Published in The Daily Star on Saturday, 4 July 2015.
Economists cautious about lower middle income status
Now that Bangladesh is much-deservedly declared a lower middle income nation, economists opine to proceed with caution
Economists of the country think that although Bangladesh has got recognition as a lower middle income country, much needs to be done to improve the standard of living.
Talking to The Daily Star, they insisted on massive improvement in various aspects is essential if Bangladesh is to benefit from the recognition.
“We have to work hard to come to a respectable position among the lower middle income nations and make sure that our institutions, such as governance, education, service delivery, infrastructure, etc – are all upgraded to meet the commensurate quality,” said Dr Binayak Sen, research director at Bangladesh Institute of Development Studies (BIDS).
While the new status will make Bangladesh more confident and help attain global credibility, economists cautioned that it would not be wise to be overly optimistic about it.
Bangladesh transitioned from a lower income country to a lower middle income country, as per the recent declaration made by the World Bank using the Atlas method.
But several frontline economists expressed skepticism as Bangladesh is barely in the bottom sphere of the lower middle income nations.
“In 2014 we barely scraped through the $1045 mark with $1080,” said Dr Zahid Hussain, lead economist at the World Bank. “But the lower middle income bracket ranges from $1046 to $4125, including countries like India, Indonesia, Pakistan, etc.”
“Lower-middle income bracket ranges from $1046 to $4125, including countries like India, Indonesia, Pakistan, etc”- Dr. Zahid Hussain.
Dr Hossain Zillur Rahman, former adviser to the caretaker government and executive chairman at Power and Participation Research Centre, echoed similar sentiments.
“Although we have crossed this milestone, we are in the midst of growth stagnation, as the 6 percent growth rate is a glass ceiling that we just can’t seem to break through.”
He observed that the side effects of growth stagnation are what really matters – growing inequality, a silent crisis of remunerative jobs deficit, 40 million still in poverty, unlivable cities and significant quality deficits in human development sectors.
“We are in the midst of growth stagnation, as the 6% growth rate is a glass ceiling that we just can’t seem to break through”- Dr. Hossain Zillur Rahman.
Prof Mustafizur Rahman, executive director at the Centre for Policy Dialogue (CPD), is optimistic about the achievement.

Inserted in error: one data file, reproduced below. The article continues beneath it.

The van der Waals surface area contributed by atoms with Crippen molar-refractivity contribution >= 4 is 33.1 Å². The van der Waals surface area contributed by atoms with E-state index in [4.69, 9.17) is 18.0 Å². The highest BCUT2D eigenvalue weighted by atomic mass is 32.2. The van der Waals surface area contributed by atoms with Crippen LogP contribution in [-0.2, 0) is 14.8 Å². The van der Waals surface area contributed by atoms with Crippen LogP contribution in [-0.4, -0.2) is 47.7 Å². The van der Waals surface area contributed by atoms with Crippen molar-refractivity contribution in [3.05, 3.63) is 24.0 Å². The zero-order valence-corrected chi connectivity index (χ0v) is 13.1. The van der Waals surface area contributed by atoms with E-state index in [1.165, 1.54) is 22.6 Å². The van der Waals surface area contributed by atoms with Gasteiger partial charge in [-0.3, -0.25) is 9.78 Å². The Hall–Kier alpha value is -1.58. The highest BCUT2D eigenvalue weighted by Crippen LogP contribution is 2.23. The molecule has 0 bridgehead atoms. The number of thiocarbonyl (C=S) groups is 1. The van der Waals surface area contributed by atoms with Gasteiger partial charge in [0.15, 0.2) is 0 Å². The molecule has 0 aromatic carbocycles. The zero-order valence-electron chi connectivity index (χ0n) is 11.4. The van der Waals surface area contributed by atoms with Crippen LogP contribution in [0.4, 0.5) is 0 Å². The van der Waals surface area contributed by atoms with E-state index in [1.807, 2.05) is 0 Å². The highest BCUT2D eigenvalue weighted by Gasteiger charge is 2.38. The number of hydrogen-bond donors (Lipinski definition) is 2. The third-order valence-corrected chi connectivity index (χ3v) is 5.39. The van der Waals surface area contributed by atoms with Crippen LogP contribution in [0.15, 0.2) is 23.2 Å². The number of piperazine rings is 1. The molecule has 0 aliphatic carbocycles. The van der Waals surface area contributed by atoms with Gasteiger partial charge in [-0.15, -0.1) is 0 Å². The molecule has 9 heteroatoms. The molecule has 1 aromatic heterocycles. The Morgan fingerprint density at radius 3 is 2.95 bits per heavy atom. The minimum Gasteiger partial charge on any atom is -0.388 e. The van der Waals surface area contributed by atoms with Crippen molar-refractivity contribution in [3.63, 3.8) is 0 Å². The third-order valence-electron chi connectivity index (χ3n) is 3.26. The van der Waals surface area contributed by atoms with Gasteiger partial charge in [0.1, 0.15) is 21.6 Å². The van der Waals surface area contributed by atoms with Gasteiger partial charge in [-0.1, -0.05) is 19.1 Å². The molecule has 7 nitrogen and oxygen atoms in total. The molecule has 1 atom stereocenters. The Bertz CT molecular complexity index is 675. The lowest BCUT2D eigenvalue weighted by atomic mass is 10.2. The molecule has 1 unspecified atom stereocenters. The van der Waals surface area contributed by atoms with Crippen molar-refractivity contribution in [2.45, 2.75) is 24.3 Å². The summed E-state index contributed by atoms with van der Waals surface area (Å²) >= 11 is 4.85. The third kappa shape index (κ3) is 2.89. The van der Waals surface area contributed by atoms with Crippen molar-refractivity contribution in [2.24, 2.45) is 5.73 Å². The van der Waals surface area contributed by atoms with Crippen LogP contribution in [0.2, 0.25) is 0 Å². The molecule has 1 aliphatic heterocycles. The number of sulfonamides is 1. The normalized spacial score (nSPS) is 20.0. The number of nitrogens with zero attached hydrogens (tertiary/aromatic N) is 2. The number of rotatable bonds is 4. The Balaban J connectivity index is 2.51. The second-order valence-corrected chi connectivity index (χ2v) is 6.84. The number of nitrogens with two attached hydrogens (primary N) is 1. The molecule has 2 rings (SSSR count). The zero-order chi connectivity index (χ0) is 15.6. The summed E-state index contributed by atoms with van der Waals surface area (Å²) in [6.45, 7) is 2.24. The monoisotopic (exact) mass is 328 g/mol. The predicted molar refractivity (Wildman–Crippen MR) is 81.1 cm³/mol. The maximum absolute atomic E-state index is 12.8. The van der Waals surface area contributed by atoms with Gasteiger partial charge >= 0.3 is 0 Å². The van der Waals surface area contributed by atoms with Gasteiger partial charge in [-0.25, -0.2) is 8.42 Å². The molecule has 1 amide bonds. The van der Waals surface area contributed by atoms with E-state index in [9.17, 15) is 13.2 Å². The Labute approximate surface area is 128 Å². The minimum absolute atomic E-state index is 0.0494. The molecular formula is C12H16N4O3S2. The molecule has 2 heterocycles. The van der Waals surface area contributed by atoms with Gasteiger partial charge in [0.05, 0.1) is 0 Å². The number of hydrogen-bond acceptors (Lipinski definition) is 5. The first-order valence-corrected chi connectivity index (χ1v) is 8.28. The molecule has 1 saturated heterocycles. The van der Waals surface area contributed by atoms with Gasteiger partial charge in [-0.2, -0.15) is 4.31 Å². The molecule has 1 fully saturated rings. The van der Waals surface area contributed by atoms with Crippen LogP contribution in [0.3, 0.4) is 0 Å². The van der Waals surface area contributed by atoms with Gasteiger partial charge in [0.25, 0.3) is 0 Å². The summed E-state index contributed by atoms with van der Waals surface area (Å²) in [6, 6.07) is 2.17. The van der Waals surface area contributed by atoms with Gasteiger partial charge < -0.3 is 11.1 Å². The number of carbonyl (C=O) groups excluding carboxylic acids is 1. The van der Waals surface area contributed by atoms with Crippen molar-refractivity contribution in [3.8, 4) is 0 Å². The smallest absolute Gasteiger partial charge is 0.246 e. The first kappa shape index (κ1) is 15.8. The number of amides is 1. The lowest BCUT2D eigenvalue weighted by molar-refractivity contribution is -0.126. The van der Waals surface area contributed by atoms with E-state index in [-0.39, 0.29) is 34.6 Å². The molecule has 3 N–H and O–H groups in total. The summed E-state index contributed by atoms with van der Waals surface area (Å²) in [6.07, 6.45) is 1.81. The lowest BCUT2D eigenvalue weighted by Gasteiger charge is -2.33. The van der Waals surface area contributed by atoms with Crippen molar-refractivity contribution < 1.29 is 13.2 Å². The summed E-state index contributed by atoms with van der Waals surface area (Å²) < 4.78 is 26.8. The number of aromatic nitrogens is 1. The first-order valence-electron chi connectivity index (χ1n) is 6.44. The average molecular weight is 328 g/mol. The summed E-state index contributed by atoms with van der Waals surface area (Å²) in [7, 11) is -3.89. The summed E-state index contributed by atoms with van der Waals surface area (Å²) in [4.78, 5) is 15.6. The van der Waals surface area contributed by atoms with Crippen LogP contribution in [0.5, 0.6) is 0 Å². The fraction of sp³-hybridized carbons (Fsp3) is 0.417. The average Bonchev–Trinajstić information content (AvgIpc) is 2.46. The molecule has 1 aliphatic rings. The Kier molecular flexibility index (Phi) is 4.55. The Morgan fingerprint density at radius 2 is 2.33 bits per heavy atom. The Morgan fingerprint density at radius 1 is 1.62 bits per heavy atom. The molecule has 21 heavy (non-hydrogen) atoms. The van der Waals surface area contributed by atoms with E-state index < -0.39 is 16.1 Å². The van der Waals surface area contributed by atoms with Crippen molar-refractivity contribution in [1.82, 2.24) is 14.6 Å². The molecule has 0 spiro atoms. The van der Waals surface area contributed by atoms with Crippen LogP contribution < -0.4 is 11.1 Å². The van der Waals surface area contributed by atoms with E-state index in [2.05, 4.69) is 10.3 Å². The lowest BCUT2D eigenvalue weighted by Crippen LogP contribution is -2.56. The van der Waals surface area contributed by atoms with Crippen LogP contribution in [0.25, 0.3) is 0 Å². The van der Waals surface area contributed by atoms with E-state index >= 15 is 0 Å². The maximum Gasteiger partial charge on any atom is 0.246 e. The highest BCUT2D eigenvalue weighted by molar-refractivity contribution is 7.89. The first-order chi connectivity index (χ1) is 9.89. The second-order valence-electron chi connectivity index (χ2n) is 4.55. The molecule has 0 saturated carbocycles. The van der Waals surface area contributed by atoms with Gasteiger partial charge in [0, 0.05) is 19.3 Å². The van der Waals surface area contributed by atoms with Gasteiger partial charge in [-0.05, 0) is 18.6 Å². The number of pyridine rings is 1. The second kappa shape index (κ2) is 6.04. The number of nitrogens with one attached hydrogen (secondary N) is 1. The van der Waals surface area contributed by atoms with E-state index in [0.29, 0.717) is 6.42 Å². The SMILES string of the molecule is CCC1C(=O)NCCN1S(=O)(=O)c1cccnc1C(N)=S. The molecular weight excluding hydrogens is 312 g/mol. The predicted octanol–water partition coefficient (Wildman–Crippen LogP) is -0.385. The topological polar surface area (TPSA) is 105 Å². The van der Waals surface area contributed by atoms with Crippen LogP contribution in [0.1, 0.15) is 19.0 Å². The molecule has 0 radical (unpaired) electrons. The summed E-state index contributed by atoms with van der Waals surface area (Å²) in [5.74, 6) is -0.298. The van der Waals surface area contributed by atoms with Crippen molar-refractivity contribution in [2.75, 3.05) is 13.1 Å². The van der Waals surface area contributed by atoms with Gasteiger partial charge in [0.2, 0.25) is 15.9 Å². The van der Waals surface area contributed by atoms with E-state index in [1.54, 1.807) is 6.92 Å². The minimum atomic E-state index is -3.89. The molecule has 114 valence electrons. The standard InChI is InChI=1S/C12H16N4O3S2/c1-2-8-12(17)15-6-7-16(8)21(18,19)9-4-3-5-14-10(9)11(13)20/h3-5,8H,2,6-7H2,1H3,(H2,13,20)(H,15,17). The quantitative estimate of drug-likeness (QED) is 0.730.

“It will bring prestige to Bangladesh in the international arena. Whenever the government will apply for aid, this will help give us a good credit rating and define us as a low-risk country.”
But he is also wary about maintaining the new-found status.
“We also have to keep in mind the case of South Sudan, who went from being a lower middle income country to a lower income country. So, we have to ensure that does not happen.”
Asked what should be done to balance the achievement and reality, Dr Binayak Sen said that it is all about improvements over deficiencies.
“We have to work hard to come to a respectable position among the lower middle income nations and make sure that our institutions, such as governance, education, service delivery, infrastructure, etc – are all upgraded to meet the commensurate quality.”
Meanwhile, Hossain Zillur Rahman blamed ill-governance for the growth stagnation.
“Growth stagnation stems from investment stagnation. Reversing this goes much beyond the very nature of the political and economic governance currently practiced in Bangladesh.”
Another worrying aspect, according to Prof. Mustafizur Rahman, is about getting aid in future.
“We also have to keep in mind the case of South Sudan, who went from being a lower-middle income country to a lower income country”-Prof. Mustafizur Rahman.
Development partners may grant more credit to lower income countries, as compared to lower middle income countries.
But all observations and recommendations apart, the four economists opined that the declaration is a reflection and recognition of Bangladesh’s economic development over successive years.